Carriers complain to FMC about N.Y.-N.J. fee
A group of nine shipping lines are asking the U.S. Federal Maritime Commission to find a new fee being charged by the Port Authority of New York illegal.
In a complaint filed earlier this month, carriers China Shipping, COSCO, Evergreen, Hanjin, Horizon Lines, 'K' Line, NYK, United Arab Shipping and Yang Ming say the $4.95-per-TEU cargo facility charge (CFC) is unlawful, and that they do not receive services commensurate with the fee while it benefits other port users.
The new charge went into effect March 14 and replaced both an intermodal container lift fee for containers moving in and out of the port by rail and a truck fee for interchange of containers.
“These rail and truck use-specific fees were eliminated in order to shift to the general CFC fee to recover the revenues previously generated by those fees,” the carriers say in their complaint to the FMC. They say they do generally not use the port’s ExpressRail intermodal facilities or its system for interchange of containers “because the movement of containers beyond the terminals by truck usually is not within the complainants terms of carriage.”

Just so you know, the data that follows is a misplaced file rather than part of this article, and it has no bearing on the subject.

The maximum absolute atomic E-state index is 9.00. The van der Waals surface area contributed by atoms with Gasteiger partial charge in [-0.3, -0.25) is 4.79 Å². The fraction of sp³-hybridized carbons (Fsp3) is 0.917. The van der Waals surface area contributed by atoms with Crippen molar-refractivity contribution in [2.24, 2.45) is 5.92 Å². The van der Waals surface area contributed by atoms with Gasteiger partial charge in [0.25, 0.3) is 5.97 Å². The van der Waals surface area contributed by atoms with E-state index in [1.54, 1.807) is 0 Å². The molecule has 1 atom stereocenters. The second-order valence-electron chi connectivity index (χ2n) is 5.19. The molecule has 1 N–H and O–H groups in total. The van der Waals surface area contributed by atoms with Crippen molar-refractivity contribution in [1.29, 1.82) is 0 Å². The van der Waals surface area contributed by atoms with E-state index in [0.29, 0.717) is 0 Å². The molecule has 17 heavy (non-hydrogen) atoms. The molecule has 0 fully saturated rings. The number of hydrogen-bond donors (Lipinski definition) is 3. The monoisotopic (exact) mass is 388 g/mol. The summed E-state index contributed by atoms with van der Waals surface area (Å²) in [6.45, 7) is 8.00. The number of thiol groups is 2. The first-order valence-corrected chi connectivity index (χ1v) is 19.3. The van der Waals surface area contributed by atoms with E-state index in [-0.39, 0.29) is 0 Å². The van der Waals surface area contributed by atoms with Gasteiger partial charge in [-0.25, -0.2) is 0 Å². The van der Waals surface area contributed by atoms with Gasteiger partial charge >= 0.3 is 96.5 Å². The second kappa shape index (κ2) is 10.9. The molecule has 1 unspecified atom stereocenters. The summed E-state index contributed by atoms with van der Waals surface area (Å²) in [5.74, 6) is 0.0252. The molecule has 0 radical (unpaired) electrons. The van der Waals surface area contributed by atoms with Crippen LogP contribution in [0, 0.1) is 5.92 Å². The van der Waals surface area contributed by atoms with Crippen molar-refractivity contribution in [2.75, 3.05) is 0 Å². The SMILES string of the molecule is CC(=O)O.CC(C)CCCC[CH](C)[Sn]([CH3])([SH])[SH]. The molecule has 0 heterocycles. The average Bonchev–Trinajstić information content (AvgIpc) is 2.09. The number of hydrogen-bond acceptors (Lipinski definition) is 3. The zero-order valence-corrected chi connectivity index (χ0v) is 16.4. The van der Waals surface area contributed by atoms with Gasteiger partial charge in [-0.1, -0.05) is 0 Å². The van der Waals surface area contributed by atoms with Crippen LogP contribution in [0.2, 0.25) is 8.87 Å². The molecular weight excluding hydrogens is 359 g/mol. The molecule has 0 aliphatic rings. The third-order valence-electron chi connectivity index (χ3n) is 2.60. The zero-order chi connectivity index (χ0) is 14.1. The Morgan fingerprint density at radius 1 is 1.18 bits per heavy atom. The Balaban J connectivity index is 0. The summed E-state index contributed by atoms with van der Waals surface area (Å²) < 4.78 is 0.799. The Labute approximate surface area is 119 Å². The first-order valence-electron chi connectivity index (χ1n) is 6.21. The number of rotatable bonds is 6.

The lines say the CFC was instituted primarily to recover the capital cost of constructing the port’s ExpressRail infrastructure.
They say the port “eliminated the rail fee that previously had been assessed only against containers of ocean carriers that utilized the rail system to recover these capital costs. The port instead now assesses the new CFC against all carriers regardless of the extent of their ExpressRail utilization.
“The CFC, in effect, reduces the per-container costs for rail users from a rail fee of $57.50 for each container lift to the CFC assessed fee of $9.90 per 40-foot container, with the difference being picked up by the non-rail users. As a result, the port-imposed CFC relieves the predominant ExpressRail users of their prior obligations under the rail fee and those users now are being significantly subsidized by the complainants,” the FMC filing says. ' Chris Dupin